Might sound a lame on a super shopping weekend, but I went shopping for a light bulb tonight. Since the compact fluorescent bulbs (CFL) last forever I couldn't remember whether it was 'bright white' or 'day light' that I bought the last time. Now you may ask, "why don't you take the old bulb out and read the fine print?" Well, of course I did just that after I returned home. It would have saved me hours deciding in the store aisle. Oh, I ending up buying 'day light.' And yes, it's real important.
If you weren't aware, CFL bulbs are old style. The bulbs modern day people are using are LED's. CFL's replaced incandescents, and now LED's are replacing CFL's. Well, almost. LEDs are still too expensive, and I don't really know if they last so much longer that they're money effective. Another thing that I realized after I returned home was for some reason it never occured to me to order light bulbs off the Internet. Anyways, the way I understand it, is that the hour ratings for an LED's are based on the LED's fading to 80-percent of their original brightness. The CFL bulb that I replaced was still working but the light was getting so dim. Thusly, so even if the label on a CFL bulb states it'll last 50,000-hours, it doesn't mean it'll provide useful light for that many hours. That's where LED's are better. Well enough talk about how better LED's light up our lives because I still ended up buying a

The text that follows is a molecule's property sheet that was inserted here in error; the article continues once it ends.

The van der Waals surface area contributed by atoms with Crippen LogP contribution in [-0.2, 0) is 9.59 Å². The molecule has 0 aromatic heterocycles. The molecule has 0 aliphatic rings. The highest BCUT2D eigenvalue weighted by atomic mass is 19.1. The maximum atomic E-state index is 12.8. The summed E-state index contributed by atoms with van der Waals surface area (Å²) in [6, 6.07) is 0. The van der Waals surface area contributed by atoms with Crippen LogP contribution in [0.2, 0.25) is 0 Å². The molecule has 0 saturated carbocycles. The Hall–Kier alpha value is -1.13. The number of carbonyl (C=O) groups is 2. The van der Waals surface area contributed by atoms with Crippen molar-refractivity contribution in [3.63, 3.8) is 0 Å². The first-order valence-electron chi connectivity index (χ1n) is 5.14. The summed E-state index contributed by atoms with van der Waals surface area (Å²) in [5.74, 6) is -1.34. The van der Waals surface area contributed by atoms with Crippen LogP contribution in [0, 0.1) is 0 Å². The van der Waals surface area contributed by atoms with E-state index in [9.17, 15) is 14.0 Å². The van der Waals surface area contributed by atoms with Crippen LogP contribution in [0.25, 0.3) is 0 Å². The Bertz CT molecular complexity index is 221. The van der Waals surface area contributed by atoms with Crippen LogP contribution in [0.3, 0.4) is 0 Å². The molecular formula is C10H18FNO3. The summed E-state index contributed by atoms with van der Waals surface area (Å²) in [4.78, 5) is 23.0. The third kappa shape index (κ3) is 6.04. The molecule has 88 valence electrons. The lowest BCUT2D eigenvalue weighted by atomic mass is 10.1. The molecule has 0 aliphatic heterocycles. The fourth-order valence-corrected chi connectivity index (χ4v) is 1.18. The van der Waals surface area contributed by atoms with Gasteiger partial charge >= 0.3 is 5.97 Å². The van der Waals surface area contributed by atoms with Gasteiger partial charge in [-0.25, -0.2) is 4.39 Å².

CFL bulb. Actually, with LED's threatening to make CFL bulbs fade away into extinction, CFL's are getting cheaper.